If Hillary Clinton loses the election, it is because she has nothing much to say in response to Donald Trump’s most incendiary issue—how globalization has devoured American prosperity, especially for the working class.
If Donald Trump loses the election, it is because he forgot to take his meds before the first debate with Hillary.
The media consensus says HRC demolished Trump, and maybe so. But I remember how many times the media consensus has been wrong about Trump. Instead of pretending to be presidential, Trump stayed in character—the rude egomaniac who enjoys dropping ugly slurs on his rivals or Mexicans or women or even Muslim gold-star mothers. Trump sprinkles poison over everything he has to say, even as his advisers try to paper over his bigoted insinuations.
Instead of scolding Trump or praising him, I want to talk about the great debate we didn’t get to hear. Trump delivered his usual zingers about American companies abandoning the United States and taking good jobs elsewhere. America, he says, is “being ripped off by every single country in the world,” he declared. Some of his proposed solutions are plausible; many are over the top and dubious.
Hillary Clinton brushed off his accusations with I-feel-your-pain solicitude for losers. Give her this much: She is steadfast and loyal in evading any admission that her husband’s presidency spilled a lot of the blood in the deindustrialization of American manufacturing. So long as she refuses to acknowledge that political connection, she feels no obligation to propose plausible remedies. She has little to propose about disassembling the fierce engine of maldistribution generated by the US version of globalized industry.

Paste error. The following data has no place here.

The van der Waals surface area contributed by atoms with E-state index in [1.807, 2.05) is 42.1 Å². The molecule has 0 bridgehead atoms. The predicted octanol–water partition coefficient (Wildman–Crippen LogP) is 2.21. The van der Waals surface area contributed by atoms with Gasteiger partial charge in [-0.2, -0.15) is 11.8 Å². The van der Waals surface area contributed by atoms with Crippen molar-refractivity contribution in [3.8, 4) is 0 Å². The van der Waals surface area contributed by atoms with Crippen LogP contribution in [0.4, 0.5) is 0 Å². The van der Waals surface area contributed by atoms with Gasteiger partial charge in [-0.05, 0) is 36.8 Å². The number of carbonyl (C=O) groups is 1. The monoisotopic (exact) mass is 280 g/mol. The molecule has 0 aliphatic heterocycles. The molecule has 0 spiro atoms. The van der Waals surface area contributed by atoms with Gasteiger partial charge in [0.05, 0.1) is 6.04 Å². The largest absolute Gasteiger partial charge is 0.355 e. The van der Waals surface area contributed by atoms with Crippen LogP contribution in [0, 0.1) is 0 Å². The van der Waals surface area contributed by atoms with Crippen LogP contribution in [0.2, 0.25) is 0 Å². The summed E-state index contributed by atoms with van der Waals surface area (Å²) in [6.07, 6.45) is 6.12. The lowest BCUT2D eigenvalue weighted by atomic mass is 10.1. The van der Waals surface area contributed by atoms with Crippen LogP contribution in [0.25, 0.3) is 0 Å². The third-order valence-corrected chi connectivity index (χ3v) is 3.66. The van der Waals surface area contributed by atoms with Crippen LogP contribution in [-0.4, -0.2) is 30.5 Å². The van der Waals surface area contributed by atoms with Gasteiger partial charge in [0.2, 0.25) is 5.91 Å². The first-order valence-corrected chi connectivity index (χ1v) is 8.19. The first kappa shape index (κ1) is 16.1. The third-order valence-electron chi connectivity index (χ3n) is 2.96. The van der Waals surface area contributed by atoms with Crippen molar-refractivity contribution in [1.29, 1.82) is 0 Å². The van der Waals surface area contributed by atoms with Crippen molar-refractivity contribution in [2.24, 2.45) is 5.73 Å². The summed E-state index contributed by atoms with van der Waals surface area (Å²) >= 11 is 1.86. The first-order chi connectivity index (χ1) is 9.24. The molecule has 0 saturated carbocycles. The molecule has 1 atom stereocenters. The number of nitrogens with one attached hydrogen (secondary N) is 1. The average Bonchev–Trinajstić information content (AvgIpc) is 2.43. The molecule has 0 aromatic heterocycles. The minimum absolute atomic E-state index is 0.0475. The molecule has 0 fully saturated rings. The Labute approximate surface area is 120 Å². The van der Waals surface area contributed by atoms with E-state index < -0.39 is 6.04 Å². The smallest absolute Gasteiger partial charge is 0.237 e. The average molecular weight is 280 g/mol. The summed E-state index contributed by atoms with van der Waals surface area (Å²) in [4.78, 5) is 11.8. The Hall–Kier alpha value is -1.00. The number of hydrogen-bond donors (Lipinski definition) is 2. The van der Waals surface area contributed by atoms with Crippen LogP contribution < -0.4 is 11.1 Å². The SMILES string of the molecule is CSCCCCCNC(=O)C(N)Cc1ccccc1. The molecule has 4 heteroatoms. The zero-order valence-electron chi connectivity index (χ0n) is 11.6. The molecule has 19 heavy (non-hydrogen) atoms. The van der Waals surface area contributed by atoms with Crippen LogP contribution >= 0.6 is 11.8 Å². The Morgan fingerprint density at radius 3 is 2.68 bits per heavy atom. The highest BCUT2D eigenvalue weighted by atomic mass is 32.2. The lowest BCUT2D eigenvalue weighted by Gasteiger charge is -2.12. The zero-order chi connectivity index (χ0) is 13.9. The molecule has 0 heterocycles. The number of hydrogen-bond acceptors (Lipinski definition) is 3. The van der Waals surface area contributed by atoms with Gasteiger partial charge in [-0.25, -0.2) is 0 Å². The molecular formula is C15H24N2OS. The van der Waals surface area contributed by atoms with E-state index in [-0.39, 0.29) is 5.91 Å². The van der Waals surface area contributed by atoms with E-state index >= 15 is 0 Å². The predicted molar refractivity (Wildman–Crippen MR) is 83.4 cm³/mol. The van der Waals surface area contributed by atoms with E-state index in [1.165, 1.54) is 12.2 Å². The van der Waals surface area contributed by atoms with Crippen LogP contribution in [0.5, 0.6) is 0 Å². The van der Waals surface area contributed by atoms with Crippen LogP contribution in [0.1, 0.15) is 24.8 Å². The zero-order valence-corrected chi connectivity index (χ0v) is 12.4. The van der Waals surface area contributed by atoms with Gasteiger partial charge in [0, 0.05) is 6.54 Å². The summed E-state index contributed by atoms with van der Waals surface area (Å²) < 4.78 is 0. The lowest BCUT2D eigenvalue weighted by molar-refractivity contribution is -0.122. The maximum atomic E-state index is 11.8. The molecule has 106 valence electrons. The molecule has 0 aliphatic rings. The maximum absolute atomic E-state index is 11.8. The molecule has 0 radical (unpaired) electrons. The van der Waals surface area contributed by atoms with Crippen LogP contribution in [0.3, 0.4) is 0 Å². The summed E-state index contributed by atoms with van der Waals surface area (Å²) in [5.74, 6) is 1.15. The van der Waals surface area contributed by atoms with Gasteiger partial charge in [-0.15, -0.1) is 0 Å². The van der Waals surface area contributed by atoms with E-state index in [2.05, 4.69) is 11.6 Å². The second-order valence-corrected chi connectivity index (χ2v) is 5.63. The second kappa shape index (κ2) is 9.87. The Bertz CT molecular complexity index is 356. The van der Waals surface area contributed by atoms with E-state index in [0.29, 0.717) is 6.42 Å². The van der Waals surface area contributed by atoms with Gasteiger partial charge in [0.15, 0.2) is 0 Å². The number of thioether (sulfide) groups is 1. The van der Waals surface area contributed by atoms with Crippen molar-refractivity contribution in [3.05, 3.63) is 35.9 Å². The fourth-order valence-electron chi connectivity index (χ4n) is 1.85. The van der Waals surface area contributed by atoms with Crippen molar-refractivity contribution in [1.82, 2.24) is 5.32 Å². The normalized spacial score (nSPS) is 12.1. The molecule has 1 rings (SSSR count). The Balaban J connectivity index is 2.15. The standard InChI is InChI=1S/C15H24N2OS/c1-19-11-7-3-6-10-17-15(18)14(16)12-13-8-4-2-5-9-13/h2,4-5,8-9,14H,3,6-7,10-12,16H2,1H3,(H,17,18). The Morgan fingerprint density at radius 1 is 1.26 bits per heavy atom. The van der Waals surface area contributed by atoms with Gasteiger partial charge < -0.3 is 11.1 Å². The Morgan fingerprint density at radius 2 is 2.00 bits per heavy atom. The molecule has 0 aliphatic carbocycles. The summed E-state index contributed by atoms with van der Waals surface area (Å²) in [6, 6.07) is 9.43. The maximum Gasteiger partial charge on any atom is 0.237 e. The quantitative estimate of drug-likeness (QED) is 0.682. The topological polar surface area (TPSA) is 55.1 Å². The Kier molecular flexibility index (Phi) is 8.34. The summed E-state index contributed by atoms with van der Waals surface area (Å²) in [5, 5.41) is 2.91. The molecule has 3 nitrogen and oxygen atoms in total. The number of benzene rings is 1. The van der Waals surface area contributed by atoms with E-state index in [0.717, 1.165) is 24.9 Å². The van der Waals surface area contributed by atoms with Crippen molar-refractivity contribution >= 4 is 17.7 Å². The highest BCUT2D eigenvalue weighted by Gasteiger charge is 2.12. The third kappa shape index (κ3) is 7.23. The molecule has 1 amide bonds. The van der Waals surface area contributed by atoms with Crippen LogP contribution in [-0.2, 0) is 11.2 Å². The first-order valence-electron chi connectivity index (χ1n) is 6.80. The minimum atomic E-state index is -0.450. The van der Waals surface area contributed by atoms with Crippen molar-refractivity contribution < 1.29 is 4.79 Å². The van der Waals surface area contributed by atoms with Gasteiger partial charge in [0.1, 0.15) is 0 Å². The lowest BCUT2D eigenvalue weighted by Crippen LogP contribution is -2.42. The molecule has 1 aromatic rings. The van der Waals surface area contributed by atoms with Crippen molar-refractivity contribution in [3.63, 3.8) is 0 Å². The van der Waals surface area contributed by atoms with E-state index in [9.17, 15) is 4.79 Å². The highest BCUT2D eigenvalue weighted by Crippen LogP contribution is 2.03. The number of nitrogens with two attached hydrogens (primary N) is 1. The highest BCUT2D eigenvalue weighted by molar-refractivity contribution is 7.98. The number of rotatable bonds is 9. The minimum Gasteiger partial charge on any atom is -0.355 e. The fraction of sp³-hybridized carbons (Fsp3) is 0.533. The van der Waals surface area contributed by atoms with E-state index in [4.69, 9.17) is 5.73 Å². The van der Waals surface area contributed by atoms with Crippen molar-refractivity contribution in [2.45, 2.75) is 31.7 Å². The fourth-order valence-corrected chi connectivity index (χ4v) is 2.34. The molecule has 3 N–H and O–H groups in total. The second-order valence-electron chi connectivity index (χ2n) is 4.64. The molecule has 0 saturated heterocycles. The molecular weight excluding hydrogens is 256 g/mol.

Her campaign platform, pulled leftward by the Bernie Sanders challenge, includes many worthy social measures to reduce inequality and support family life (social protections that have existed for decades in Europe). But Clinton’s reforms would treat the symptoms rather than confront the causes of deteriorating income security. So long as the US approach to globalization generates still greater downward pressure on US jobs and incomes, the bleeding is bound to sow greater distress and future seasons of political rebellion.
Trump’s remedies mostly speak to nostalgic longing—wishing for a return of the good old days—but give him this: He, along with Bernie, managed to restore the injury and anger of the working class to a central preoccupation of the political system. For the first time in decades, alienated Americans heard a presidential candidate who talked like them.
Furthermore, he achieved this by mashing together a unique mix of issues. Some days he sounds like a labor Democrat railing at the trade deals that gutted US manufacturing. Other days he is a frothy right-winger building a wall to keep out the Mexicans. Or a Reaganite conservative determined to cut taxes for big business and billionaires. He also sounds like bleeding-heart liberals defending Social Security against attacks by the money-hungry financial industry.